The Helper: The caring, interpersonal type. In the theory of Enneagram, Type Two personalities are empathetic, sincere, and warm-hearted. Therefore, they thrive on feeling useful, accommodating, and feel at ease when they know they are part of something bigger, or someone’s success or well-being.
Also, Helpers are friendly, generous, and self-sacrificing, nothing is ever too complicated when they feel part of an accomplishment, and they will do anything to make others happy and fulfilled. Still, of course, all these traits as givers can undoubtedly take a toll on them: they can also be sentimental, resort to flattering behavior a little too often, and let other people-pleasing take the best of them sometimes. For instance, In “Personality Types Using The Enneagram For Self Discovery” (1987), Riso tells us that Helpers “actively lookout for the welfare of others — nurturing them, encouraging them, and empowering people to grow and discover their strengths.”
Further, Riso and Hudson (1995) in “The Power of The Enneagram: The Riso-Hudson Enneagram Type Indicator (Version 2.0)“, define Helpers as:
“Possessive of others, doing things to be needed, they have hidden agendas and ulterior motives. Proud and self- deceptive, they can feel unappreciated and victimized, becoming manipulative and controlling. At their best: Unselfish and altruistic, they have unconditional love for others.”
As a result, given that definition, it is essential to understand that, though Helpers are useful and trustable team members, they will require micromanagement to some extent. Baron and Wagele (2009) also suggest being gentle when providing feedback or criticism. And last but not least, to draw lines and keep clear limits to make sure that everything they do for others remains inside professional behavior and not trespassing into a less than healthy relationship with others ( they will do things to be needed).
Overall, they typically have problems taking care of themselves. They are also warm, caring, motivated by a need to be loved and needed, and to avoid acknowledging their own needs. Therefore, if you have Helpers amongst your team, make sure you check on them regularly and give self-care time, they may even have issues asking for time off, or even acknowledge when they need medical attention.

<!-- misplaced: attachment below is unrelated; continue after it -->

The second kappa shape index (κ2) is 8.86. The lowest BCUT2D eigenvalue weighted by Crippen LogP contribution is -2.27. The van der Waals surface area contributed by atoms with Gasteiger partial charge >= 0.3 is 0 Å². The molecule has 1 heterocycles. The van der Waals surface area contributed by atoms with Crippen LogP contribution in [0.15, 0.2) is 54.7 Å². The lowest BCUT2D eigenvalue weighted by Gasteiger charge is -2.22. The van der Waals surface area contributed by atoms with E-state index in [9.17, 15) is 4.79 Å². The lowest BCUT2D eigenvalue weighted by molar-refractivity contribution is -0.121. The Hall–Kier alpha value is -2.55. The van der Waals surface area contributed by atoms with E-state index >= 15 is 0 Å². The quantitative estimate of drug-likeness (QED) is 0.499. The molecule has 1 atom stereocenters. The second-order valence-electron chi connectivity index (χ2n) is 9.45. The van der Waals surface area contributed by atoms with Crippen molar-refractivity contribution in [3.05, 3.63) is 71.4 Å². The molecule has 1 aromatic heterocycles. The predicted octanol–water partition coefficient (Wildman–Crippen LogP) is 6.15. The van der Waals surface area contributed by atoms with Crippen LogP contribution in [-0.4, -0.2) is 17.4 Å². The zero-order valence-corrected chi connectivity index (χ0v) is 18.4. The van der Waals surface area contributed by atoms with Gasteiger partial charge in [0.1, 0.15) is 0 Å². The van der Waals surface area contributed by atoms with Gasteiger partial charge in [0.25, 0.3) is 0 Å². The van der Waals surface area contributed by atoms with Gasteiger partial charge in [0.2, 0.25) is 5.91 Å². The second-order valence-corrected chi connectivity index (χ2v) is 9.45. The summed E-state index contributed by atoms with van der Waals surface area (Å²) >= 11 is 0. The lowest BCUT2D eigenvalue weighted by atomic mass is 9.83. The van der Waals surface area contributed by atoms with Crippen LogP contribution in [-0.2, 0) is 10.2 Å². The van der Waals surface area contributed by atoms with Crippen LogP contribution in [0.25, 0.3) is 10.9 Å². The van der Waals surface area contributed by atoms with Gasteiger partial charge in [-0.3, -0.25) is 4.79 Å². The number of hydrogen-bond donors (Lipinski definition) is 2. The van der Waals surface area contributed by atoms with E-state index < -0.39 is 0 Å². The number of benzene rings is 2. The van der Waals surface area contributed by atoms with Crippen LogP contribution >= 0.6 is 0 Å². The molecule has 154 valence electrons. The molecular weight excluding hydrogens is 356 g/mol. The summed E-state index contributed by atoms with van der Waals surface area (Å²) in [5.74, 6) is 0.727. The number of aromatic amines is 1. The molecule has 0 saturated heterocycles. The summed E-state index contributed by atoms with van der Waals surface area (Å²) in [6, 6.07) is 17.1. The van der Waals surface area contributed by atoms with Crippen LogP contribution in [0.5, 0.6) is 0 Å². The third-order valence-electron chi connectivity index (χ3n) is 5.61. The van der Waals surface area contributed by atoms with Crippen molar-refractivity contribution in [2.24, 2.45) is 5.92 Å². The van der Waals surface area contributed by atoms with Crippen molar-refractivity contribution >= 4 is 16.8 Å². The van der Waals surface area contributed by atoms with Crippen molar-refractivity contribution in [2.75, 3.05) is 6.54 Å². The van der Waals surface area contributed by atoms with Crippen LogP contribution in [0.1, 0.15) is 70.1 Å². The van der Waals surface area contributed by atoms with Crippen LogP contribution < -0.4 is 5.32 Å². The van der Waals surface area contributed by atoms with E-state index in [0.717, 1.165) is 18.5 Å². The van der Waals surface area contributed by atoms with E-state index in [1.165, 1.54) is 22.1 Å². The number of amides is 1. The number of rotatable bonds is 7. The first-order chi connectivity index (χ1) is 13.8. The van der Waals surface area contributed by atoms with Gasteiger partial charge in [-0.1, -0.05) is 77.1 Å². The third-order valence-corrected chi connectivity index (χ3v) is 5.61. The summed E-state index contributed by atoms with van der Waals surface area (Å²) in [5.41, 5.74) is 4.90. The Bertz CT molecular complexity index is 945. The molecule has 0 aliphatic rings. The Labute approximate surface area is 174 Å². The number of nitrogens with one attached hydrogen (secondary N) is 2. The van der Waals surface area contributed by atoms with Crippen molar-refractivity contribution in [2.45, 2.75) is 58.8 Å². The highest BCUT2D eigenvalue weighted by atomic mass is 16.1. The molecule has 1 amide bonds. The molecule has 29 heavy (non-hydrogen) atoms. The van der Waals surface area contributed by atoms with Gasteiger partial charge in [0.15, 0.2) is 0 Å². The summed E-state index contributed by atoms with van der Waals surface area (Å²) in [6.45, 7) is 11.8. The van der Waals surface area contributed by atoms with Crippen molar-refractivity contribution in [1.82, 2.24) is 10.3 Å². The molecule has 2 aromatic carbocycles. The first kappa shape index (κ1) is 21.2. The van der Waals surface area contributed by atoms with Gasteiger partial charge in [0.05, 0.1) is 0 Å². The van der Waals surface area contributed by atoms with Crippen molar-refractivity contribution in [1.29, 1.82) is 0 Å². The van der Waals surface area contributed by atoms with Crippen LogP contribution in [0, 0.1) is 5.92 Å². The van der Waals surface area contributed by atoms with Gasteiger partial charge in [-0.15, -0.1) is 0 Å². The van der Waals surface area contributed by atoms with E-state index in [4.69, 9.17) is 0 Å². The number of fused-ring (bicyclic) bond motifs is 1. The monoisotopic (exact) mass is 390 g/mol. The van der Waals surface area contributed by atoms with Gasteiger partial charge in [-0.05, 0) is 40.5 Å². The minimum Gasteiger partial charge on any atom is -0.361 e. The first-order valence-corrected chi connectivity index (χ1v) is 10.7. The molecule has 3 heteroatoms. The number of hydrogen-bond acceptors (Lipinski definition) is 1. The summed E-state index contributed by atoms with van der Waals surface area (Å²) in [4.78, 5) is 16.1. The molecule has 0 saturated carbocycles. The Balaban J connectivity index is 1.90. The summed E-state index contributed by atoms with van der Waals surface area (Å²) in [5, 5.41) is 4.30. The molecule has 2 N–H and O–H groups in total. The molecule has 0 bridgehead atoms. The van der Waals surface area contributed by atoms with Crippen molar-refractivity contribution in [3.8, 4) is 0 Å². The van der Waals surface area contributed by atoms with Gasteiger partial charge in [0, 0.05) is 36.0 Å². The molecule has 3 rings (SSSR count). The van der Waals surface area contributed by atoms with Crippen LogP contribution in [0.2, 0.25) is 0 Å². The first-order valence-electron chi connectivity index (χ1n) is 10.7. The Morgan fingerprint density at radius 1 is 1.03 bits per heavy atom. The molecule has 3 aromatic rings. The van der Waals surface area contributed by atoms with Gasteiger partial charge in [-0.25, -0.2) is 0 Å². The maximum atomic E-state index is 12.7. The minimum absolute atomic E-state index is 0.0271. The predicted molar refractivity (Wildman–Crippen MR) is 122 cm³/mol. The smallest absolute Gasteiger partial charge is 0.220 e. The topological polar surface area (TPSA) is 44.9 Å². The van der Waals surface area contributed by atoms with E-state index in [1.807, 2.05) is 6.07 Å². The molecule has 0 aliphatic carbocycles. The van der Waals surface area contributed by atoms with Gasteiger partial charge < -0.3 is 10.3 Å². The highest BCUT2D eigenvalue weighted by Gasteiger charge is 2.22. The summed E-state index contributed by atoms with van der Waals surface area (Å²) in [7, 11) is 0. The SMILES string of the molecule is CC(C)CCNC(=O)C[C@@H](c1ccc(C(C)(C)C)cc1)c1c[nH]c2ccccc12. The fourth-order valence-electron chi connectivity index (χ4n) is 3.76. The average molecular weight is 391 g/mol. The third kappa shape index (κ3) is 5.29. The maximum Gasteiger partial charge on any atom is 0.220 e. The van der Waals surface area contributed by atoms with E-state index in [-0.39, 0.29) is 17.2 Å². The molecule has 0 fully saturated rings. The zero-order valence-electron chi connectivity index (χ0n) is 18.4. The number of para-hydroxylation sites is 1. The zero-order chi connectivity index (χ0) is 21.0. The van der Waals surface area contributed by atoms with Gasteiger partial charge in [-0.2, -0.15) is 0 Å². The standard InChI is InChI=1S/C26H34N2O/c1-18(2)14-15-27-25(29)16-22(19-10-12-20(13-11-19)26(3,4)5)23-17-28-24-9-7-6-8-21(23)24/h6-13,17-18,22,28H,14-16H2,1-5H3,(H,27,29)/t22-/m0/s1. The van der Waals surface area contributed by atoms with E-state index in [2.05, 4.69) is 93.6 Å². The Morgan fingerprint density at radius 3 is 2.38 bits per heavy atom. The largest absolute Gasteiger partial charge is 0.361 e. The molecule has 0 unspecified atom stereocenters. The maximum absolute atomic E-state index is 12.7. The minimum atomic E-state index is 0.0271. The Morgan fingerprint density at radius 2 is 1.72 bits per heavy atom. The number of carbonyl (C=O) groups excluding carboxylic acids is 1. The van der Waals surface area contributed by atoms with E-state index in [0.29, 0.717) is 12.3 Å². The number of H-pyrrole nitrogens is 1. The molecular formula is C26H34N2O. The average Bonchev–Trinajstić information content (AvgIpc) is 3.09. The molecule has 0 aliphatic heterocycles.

Certainly, Helpers are a great asset for any team: they will get things done, enjoy being part of something, and will work hard to achieve goals at all times. Also, a Helper can be trusted with deadlines, detailed oriented tasks, and essential responsibilities. Because Helpers always want others to like them, they can be great hosts, or represent the team or company; their confident personality makes it easy for others to love them and enjoy having them around. In short, they can relate to a wide variety of people; this trait is essential as it helps them connect and empathize easily and well with others.
By: Dr. Graciela González Calderón-Psychologist
- Riso, Don Richard. Hudson, Russ. The Power of The Enneagram: The Riso-Hudson Enneagram Type Indicator (Version 2.0).Page 21. Enneagram Inst. 1995
- Riso, Don Richard. Hudson, Russ. “Personality Types Using The Enneagram For Self Discovery. Page 59. Houghton Mifflin Harcourt. 1987
- Morgan Cron, Ian. Stabile, Suzanne. The Road Back to You: An Enneagram Journey to Self-Discovery. Page 25. InterVarsity Press. 2016
- Baron, Renne. Wagele, Elizabeth. The Enneagram Made Easy: Discover the 9 Types of People.HarperOne; 1 edition. 2009